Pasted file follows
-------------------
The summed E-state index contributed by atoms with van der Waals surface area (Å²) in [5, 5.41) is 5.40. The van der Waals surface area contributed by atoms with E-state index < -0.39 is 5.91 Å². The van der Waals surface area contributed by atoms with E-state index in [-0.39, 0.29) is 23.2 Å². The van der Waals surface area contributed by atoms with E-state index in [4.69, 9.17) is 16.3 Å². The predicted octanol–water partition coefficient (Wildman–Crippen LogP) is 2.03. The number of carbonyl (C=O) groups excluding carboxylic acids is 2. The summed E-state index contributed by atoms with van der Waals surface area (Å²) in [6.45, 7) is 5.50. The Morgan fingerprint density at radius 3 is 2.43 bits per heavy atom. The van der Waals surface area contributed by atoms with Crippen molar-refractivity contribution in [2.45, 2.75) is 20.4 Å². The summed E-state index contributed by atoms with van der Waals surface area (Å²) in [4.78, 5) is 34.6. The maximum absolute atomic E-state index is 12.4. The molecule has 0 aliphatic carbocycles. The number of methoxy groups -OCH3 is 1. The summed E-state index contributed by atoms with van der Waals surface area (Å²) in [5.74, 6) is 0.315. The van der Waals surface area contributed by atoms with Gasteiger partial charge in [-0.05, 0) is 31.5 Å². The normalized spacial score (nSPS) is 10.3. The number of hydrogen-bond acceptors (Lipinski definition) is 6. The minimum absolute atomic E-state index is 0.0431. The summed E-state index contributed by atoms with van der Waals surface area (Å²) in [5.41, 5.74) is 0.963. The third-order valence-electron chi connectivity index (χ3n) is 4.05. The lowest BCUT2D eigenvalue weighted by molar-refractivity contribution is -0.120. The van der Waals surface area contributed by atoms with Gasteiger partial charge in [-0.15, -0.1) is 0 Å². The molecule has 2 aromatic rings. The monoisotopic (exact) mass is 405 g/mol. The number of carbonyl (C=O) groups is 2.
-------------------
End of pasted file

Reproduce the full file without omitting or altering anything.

The summed E-state index contributed by atoms with van der Waals surface area (Å²) in [5, 5.41) is 5.40. The van der Waals surface area contributed by atoms with E-state index < -0.39 is 5.91 Å². The van der Waals surface area contributed by atoms with E-state index in [-0.39, 0.29) is 23.2 Å². The van der Waals surface area contributed by atoms with E-state index in [4.69, 9.17) is 16.3 Å². The predicted octanol–water partition coefficient (Wildman–Crippen LogP) is 2.03. The number of carbonyl (C=O) groups excluding carboxylic acids is 2. The summed E-state index contributed by atoms with van der Waals surface area (Å²) in [6.45, 7) is 5.50. The Morgan fingerprint density at radius 3 is 2.43 bits per heavy atom. The van der Waals surface area contributed by atoms with Crippen molar-refractivity contribution in [2.45, 2.75) is 20.4 Å². The summed E-state index contributed by atoms with van der Waals surface area (Å²) in [4.78, 5) is 34.6. The maximum absolute atomic E-state index is 12.4. The molecule has 0 aliphatic carbocycles. The number of methoxy groups -OCH3 is 1. The summed E-state index contributed by atoms with van der Waals surface area (Å²) in [5.74, 6) is 0.315. The van der Waals surface area contributed by atoms with Gasteiger partial charge in [-0.05, 0) is 31.5 Å². The normalized spacial score (nSPS) is 10.3. The number of hydrogen-bond acceptors (Lipinski definition) is 6. The minimum absolute atomic E-state index is 0.0431. The summed E-state index contributed by atoms with van der Waals surface area (Å²) in [5.41, 5.74) is 0.963. The third-order valence-electron chi connectivity index (χ3n) is 4.05. The lowest BCUT2D eigenvalue weighted by molar-refractivity contribution is -0.120. The van der Waals surface area contributed by atoms with Gasteiger partial charge in [-0.15, -0.1) is 0 Å². The molecule has 2 aromatic rings. The monoisotopic (exact) mass is 405 g/mol. The number of carbonyl (C=O) groups is 2.